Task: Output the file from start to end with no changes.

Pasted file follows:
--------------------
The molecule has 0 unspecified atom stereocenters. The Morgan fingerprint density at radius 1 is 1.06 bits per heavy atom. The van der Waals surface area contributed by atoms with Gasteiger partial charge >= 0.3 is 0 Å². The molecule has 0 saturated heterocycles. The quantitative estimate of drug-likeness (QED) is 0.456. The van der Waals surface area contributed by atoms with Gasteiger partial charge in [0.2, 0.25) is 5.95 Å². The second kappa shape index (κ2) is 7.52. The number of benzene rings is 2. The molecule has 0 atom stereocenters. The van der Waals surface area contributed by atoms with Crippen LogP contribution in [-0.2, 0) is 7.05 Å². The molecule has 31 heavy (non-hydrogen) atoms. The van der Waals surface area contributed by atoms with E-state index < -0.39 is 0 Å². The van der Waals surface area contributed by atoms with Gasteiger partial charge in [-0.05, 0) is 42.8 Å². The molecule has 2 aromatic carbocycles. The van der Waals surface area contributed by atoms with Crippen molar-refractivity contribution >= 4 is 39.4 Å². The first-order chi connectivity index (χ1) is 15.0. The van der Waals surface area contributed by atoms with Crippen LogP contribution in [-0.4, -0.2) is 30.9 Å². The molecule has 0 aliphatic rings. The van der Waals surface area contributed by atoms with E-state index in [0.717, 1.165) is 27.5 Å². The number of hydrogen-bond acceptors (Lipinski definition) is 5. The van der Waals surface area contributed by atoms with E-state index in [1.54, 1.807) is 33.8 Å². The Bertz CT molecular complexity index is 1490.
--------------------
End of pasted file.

The molecule has 0 unspecified atom stereocenters. The Morgan fingerprint density at radius 1 is 1.06 bits per heavy atom. The van der Waals surface area contributed by atoms with Gasteiger partial charge >= 0.3 is 0 Å². The molecule has 0 saturated heterocycles. The quantitative estimate of drug-likeness (QED) is 0.456. The van der Waals surface area contributed by atoms with Gasteiger partial charge in [0.2, 0.25) is 5.95 Å². The second kappa shape index (κ2) is 7.52. The number of benzene rings is 2. The molecule has 0 atom stereocenters. The van der Waals surface area contributed by atoms with Crippen LogP contribution in [-0.2, 0) is 7.05 Å². The molecule has 31 heavy (non-hydrogen) atoms. The van der Waals surface area contributed by atoms with E-state index < -0.39 is 0 Å². The van der Waals surface area contributed by atoms with Gasteiger partial charge in [-0.05, 0) is 42.8 Å². The molecule has 2 aromatic carbocycles. The van der Waals surface area contributed by atoms with Crippen molar-refractivity contribution >= 4 is 39.4 Å². The first-order chi connectivity index (χ1) is 15.0. The van der Waals surface area contributed by atoms with Crippen LogP contribution in [-0.4, -0.2) is 30.9 Å². The molecule has 0 aliphatic rings. The van der Waals surface area contributed by atoms with E-state index in [0.717, 1.165) is 27.5 Å². The number of hydrogen-bond acceptors (Lipinski definition) is 5. The van der Waals surface area contributed by atoms with E-state index in [1.54, 1.807) is 33.8 Å². The Bertz CT molecular complexity index is 1490.